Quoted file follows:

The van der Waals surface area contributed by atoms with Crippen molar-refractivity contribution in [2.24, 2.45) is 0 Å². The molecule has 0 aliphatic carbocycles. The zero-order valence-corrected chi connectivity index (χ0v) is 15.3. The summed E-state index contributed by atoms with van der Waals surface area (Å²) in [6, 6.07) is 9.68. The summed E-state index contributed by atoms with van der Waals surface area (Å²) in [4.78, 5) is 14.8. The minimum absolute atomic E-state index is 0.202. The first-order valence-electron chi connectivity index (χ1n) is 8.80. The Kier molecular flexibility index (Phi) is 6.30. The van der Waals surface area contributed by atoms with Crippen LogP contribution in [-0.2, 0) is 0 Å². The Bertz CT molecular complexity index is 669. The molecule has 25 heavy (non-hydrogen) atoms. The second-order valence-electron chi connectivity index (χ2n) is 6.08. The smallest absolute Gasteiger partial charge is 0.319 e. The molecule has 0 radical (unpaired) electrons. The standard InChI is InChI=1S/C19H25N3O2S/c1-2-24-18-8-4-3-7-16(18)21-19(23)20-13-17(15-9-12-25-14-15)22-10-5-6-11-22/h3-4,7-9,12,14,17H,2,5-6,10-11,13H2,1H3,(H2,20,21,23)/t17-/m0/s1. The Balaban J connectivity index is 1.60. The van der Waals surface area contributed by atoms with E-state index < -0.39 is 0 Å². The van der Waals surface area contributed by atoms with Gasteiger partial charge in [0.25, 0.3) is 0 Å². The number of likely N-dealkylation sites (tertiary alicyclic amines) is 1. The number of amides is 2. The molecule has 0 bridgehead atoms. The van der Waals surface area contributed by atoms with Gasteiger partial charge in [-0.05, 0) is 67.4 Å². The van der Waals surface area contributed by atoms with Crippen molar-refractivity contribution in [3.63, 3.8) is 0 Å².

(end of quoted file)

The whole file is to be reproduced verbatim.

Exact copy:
The van der Waals surface area contributed by atoms with Crippen molar-refractivity contribution in [2.24, 2.45) is 0 Å². The molecule has 0 aliphatic carbocycles. The zero-order valence-corrected chi connectivity index (χ0v) is 15.3. The summed E-state index contributed by atoms with van der Waals surface area (Å²) in [6, 6.07) is 9.68. The summed E-state index contributed by atoms with van der Waals surface area (Å²) in [4.78, 5) is 14.8. The minimum absolute atomic E-state index is 0.202. The first-order valence-electron chi connectivity index (χ1n) is 8.80. The Kier molecular flexibility index (Phi) is 6.30. The van der Waals surface area contributed by atoms with Crippen LogP contribution in [-0.2, 0) is 0 Å². The Bertz CT molecular complexity index is 669. The molecule has 25 heavy (non-hydrogen) atoms. The second-order valence-electron chi connectivity index (χ2n) is 6.08. The smallest absolute Gasteiger partial charge is 0.319 e. The molecule has 0 radical (unpaired) electrons. The standard InChI is InChI=1S/C19H25N3O2S/c1-2-24-18-8-4-3-7-16(18)21-19(23)20-13-17(15-9-12-25-14-15)22-10-5-6-11-22/h3-4,7-9,12,14,17H,2,5-6,10-11,13H2,1H3,(H2,20,21,23)/t17-/m0/s1. The Balaban J connectivity index is 1.60. The van der Waals surface area contributed by atoms with E-state index < -0.39 is 0 Å². The van der Waals surface area contributed by atoms with Gasteiger partial charge in [0.25, 0.3) is 0 Å². The number of likely N-dealkylation sites (tertiary alicyclic amines) is 1. The number of amides is 2. The molecule has 0 bridgehead atoms. The van der Waals surface area contributed by atoms with Gasteiger partial charge in [-0.05, 0) is 67.4 Å². The van der Waals surface area contributed by atoms with Crippen molar-refractivity contribution in [3.63, 3.8) is 0 Å².